After committing to a $200 million investment in data analytics and pledging to make as much Government-gathered data as possible available to the public, Barack Obama was called “The Big Data president” by The Washington Post.1
Not all of the Obama administration’s work with collecting and analysing data (usually our data…) was well received, of course. Obama’s presidency will go down in history as the point when we first began to realize the scale of the covert surveillance being carried out against the domestic population, thanks to Edward Snowden and WikiLeaks.
The administration have made some moves towards transparency, however, such as building the public data.gov portal through which they have promised to make their collected data available to everyone. For better or worse, Obama’s presidency has coincided with the huge explosion in data gathering, storing and analysis that we call Big Data – and his administration have been clear they want their slice of the action.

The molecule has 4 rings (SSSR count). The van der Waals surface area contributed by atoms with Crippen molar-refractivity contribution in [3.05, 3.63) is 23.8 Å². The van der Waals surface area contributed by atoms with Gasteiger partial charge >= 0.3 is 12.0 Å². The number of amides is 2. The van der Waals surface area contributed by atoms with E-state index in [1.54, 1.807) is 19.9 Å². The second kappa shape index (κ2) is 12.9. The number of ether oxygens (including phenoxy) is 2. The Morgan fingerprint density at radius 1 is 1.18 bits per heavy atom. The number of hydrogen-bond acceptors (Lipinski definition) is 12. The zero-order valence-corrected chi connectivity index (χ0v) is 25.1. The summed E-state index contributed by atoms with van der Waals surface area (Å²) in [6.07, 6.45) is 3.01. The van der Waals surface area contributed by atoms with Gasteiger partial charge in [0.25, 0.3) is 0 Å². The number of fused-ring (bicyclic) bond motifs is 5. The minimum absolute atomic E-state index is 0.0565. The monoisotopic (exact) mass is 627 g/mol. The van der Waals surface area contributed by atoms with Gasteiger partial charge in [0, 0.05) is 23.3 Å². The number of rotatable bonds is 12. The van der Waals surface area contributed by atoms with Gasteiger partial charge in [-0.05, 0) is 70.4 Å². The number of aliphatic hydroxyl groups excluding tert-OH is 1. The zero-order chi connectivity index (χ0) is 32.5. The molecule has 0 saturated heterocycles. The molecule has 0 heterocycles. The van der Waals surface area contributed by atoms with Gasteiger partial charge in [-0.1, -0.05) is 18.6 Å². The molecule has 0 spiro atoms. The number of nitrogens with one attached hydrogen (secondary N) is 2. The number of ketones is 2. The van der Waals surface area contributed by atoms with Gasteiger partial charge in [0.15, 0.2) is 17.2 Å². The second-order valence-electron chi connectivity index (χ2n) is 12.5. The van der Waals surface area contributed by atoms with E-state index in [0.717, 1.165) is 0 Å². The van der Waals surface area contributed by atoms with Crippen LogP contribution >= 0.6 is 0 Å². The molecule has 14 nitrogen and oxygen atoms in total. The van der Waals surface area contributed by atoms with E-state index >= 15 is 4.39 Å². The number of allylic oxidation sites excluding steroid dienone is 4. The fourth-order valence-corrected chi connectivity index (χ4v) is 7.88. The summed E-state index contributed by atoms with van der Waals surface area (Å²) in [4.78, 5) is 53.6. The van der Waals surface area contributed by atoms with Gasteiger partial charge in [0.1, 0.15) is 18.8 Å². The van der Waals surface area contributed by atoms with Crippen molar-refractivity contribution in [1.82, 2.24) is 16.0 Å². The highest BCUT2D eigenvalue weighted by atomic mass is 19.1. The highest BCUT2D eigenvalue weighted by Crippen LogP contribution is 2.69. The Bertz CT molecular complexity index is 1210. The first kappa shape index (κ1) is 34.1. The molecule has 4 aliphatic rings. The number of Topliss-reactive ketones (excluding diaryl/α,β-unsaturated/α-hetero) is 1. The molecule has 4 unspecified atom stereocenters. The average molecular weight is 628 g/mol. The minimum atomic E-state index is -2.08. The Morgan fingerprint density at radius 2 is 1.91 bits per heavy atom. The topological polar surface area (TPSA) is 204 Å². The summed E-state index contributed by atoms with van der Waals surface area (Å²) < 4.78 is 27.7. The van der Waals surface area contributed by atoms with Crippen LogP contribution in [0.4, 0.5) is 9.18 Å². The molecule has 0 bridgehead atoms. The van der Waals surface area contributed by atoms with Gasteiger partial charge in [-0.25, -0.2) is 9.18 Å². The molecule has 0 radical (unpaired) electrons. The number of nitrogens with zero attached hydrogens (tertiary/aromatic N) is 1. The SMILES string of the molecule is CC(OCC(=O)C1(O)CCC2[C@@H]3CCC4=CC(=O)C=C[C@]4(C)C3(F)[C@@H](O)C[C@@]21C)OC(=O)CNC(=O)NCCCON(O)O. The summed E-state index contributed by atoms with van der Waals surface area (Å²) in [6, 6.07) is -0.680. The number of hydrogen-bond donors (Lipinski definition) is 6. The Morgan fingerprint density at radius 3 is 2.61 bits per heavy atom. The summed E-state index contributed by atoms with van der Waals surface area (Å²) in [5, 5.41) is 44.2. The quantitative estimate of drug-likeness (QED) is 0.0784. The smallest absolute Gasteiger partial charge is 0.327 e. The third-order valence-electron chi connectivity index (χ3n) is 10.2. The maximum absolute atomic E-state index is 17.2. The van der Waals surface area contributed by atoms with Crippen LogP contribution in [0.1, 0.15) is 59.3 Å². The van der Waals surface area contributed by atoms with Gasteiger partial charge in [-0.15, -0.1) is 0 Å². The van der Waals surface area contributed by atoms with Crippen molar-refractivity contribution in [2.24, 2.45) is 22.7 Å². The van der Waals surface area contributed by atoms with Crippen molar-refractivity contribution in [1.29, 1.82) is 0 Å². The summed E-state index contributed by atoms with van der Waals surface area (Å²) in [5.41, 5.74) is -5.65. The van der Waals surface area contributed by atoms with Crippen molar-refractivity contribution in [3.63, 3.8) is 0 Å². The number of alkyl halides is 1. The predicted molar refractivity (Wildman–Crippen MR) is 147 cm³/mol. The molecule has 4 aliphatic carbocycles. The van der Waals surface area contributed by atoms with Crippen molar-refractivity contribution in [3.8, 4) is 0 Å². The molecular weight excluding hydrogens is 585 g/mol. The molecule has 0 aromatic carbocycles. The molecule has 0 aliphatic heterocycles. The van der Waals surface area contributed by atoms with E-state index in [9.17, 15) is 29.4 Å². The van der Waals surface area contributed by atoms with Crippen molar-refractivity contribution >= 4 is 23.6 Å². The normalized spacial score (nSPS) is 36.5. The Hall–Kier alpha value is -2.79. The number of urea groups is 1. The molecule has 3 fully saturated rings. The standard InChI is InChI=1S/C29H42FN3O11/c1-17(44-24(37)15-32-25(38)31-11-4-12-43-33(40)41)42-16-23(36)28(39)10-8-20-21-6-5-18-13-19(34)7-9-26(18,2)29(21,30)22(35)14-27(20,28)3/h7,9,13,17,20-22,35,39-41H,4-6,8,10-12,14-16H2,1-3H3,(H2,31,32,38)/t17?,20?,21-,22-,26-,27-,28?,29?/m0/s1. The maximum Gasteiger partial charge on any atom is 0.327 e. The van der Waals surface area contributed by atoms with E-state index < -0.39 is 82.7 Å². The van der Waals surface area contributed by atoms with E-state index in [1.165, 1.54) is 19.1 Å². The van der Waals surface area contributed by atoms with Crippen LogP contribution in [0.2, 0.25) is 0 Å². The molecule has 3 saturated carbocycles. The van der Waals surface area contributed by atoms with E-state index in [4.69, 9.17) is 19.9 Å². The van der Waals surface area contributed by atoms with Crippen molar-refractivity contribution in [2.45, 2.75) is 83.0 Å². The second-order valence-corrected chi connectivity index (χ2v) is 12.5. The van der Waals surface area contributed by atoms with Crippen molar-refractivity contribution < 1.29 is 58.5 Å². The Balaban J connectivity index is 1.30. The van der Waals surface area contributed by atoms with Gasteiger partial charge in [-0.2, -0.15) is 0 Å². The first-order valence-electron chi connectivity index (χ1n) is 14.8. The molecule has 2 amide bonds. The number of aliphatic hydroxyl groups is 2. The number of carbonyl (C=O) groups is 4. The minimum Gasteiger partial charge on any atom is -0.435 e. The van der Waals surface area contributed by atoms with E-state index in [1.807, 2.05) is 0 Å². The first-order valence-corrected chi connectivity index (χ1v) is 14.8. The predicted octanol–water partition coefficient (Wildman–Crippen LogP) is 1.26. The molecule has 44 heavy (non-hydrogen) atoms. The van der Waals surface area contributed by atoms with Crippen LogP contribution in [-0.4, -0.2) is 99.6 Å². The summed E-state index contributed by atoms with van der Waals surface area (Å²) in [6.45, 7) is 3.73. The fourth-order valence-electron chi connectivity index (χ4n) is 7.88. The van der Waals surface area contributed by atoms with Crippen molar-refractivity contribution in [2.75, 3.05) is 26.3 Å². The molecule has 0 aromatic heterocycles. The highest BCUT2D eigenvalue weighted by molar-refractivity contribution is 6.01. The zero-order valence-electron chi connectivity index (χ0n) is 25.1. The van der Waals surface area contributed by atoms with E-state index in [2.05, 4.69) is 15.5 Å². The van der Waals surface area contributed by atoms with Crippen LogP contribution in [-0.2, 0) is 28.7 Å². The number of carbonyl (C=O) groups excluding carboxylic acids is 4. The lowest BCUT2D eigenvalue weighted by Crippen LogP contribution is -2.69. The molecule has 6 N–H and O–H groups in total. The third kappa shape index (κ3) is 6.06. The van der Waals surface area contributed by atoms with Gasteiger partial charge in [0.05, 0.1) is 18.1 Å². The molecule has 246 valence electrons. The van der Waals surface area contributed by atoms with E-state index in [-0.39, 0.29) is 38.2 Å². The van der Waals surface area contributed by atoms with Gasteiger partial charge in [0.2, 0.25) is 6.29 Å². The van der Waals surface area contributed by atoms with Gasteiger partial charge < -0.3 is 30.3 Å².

Administering the world’s leading economic power and its population of 300 million-plus people clearly takes a colossal amount of effort and resources. The federal Government have responsibility for national security, economic security, healthcare, law enforcement, disaster recovery, food production, education and just about every other aspect of their citizens’ lives.
These responsibilities have ...